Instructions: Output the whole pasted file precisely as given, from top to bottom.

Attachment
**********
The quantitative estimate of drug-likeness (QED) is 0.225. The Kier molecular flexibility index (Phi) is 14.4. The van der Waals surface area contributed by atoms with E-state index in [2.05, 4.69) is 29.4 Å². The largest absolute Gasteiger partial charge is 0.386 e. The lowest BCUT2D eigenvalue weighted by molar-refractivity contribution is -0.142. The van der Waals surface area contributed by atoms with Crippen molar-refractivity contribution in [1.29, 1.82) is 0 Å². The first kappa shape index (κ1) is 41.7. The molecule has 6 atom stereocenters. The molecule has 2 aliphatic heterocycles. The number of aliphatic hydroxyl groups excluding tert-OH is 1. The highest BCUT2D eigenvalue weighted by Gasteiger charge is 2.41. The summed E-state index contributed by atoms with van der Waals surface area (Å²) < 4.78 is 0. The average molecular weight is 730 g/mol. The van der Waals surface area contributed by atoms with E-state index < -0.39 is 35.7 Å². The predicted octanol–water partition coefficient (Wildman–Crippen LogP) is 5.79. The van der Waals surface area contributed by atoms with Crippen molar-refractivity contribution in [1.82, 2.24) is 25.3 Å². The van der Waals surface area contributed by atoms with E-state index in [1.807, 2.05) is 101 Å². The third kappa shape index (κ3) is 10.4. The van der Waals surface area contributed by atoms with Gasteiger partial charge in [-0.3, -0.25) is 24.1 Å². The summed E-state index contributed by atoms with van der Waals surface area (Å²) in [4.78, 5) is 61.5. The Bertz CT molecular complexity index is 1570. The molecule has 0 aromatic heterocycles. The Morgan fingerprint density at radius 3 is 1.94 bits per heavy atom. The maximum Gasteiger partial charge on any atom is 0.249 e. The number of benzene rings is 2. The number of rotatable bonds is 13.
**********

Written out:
The quantitative estimate of drug-likeness (QED) is 0.225. The Kier molecular flexibility index (Phi) is 14.4. The van der Waals surface area contributed by atoms with E-state index in [2.05, 4.69) is 29.4 Å². The largest absolute Gasteiger partial charge is 0.386 e. The lowest BCUT2D eigenvalue weighted by molar-refractivity contribution is -0.142. The van der Waals surface area contributed by atoms with Crippen molar-refractivity contribution in [1.29, 1.82) is 0 Å². The first kappa shape index (κ1) is 41.7. The molecule has 6 atom stereocenters. The molecule has 2 aliphatic heterocycles. The number of aliphatic hydroxyl groups excluding tert-OH is 1. The highest BCUT2D eigenvalue weighted by Gasteiger charge is 2.41. The summed E-state index contributed by atoms with van der Waals surface area (Å²) < 4.78 is 0. The average molecular weight is 730 g/mol. The van der Waals surface area contributed by atoms with E-state index < -0.39 is 35.7 Å². The predicted octanol–water partition coefficient (Wildman–Crippen LogP) is 5.79. The van der Waals surface area contributed by atoms with Crippen molar-refractivity contribution in [1.82, 2.24) is 25.3 Å². The van der Waals surface area contributed by atoms with E-state index in [1.807, 2.05) is 101 Å². The third kappa shape index (κ3) is 10.4. The van der Waals surface area contributed by atoms with Gasteiger partial charge in [-0.3, -0.25) is 24.1 Å². The summed E-state index contributed by atoms with van der Waals surface area (Å²) in [4.78, 5) is 61.5. The Bertz CT molecular complexity index is 1570. The molecule has 0 aromatic heterocycles. The Morgan fingerprint density at radius 3 is 1.94 bits per heavy atom. The maximum Gasteiger partial charge on any atom is 0.249 e. The number of benzene rings is 2. The number of rotatable bonds is 13.